I had to get to Alaska…without flying!
4,254.81 miles. That’s the distance from Orlando, Florida to Juneau, Alaska for my first Alaska cruise. More miles than crossing the Atlantic aboard Queen Mary 2. That’s probably why I hadn’t been to the Last Frontier.
To get to Alaska, I took six Amtrak trains, stayed at four hotels and boarded two very large ferry boats to finally get to Juneau. I think it was easier for Gold Rush prospectors to get there than for me! In the late 1890s, there was a weekly steamboat from San Francisco straight north all the way to Nome.
All of this for one magical week on an Alaska cruise to explore hidden coves and magnificent glaciers aboard Alaskan Dream Cruises and their 74-passenger expedition ship, Chichagof Dream.
Read next: My Chichagof Dream review
As I cobbled together this awesome adventure, (“A Laskin Adventure”), I learned one big fact: Alaska is made up of 2,670 islands. Almost all of the major cities in Southeast Alaska are called “roadless communities”. Meaning, you can’t get to Juneau, Ketchikan, Sitka and many more, by car. Thus, the Alaska Marine Highway System was created.
What’s the Alaska Marine Highway
I think of the Alaska Marine Highway as something similar to Norway’s marine transportation system. A fleet of heavy-duty vessels that ply the coastline, delivering mail and goods, transporting residents and tourists. In the lower 48, there are five Alaska Marine Highway ships that depart from Bellingham Washington. From Bellingham the route follows some 3,500 miles of coastline to remote Dutch Harbor in the Aleutian Chain. The route is so unique that is has been designated a National Scenic Byway and All-American Road. It’s the only marine route with this designation.
But first, there were trains.
In order of appearance: Amtrak Silver Meteor, Capitol Limited, California Zephyr, Coast Starlight, another Coast Starlight, and the Cascades into Bellingham, Washington.
As you can sort of guess, the first Amtrak leg is Orlando, Florida to Washington, DC. We arrived very early, around 7am. But Washington’s Union Station was already bustling with commuters. I had a continental breakfast at Le Pain Quotidien, but there’s also a Prêt à Manger or Au Bon Pain. Decent croissants, bagels and coffee at all of them.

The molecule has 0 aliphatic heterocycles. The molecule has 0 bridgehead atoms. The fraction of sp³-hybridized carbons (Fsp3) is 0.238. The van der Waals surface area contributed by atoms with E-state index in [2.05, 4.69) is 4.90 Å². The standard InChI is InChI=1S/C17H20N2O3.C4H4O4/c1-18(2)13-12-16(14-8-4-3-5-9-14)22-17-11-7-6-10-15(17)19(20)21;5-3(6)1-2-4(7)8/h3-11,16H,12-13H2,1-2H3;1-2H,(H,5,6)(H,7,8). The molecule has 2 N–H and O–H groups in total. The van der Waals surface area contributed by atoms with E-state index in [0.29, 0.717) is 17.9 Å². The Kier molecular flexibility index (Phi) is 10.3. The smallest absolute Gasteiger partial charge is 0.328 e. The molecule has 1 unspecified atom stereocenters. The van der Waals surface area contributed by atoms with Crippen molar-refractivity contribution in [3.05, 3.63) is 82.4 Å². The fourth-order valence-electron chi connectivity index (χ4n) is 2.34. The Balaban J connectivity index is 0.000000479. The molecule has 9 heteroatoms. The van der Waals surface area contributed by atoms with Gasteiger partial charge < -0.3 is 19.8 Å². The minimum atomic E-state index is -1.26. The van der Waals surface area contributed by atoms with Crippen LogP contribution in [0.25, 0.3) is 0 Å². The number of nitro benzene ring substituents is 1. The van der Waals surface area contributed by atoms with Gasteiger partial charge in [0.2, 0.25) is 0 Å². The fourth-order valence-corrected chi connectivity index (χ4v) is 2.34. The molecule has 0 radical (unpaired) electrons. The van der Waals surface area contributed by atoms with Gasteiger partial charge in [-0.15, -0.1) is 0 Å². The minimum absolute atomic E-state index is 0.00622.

The nice thing about traveling in a sleeping compartment is having access to the Amtrak Metropolitan Lounge or Acela Lounge, depending on the city. While you’re not supposed to bring outside food into the Lounge (smell factor more than litter, I’d guess), I have no problem bringing a coffee and pastry or a yogurt.
I stowed my luggage in the Acela lounge, using my nifty little cable lock to tie the handles of my suitcases together. While it’s not steal-proof, it would surely slow down a potential thief. There’s plenty of time in-between trains for me to walk around Washington and stop in a one of the Smithsonian Museums. Last time, I bolted from the station straight away to a perfect replica of Julia Child’s kitchen in Boston, at the American History Museum.
There’s no dining car on the Capitol Limited
Next Amtrak train – eight hours later. I boarded the Capitol Limited, overnight to Chicago, my hometown. Until last month, there was a real dining car with table service. The new Amtrak president (a former airline exec) cut the dining cars on two Chicago-bound trains. The replacement is a cold, boxed, chemically-treated meal. Actually, two meals; dinner and breakfast. Coffee will be hot and I’ll be in my own room. Next time, I’ll buy an extra croissant in Washington if I take the Capitol Limited.
Sweet home Chicago
I spent four days in Chicago at my daughter’s apartment in Lincoln Park. There was time to meet up with my high school girl friends, eat at a couple of my favorite Chicago restaurants and do a load of wash. Then, another cross-country race began.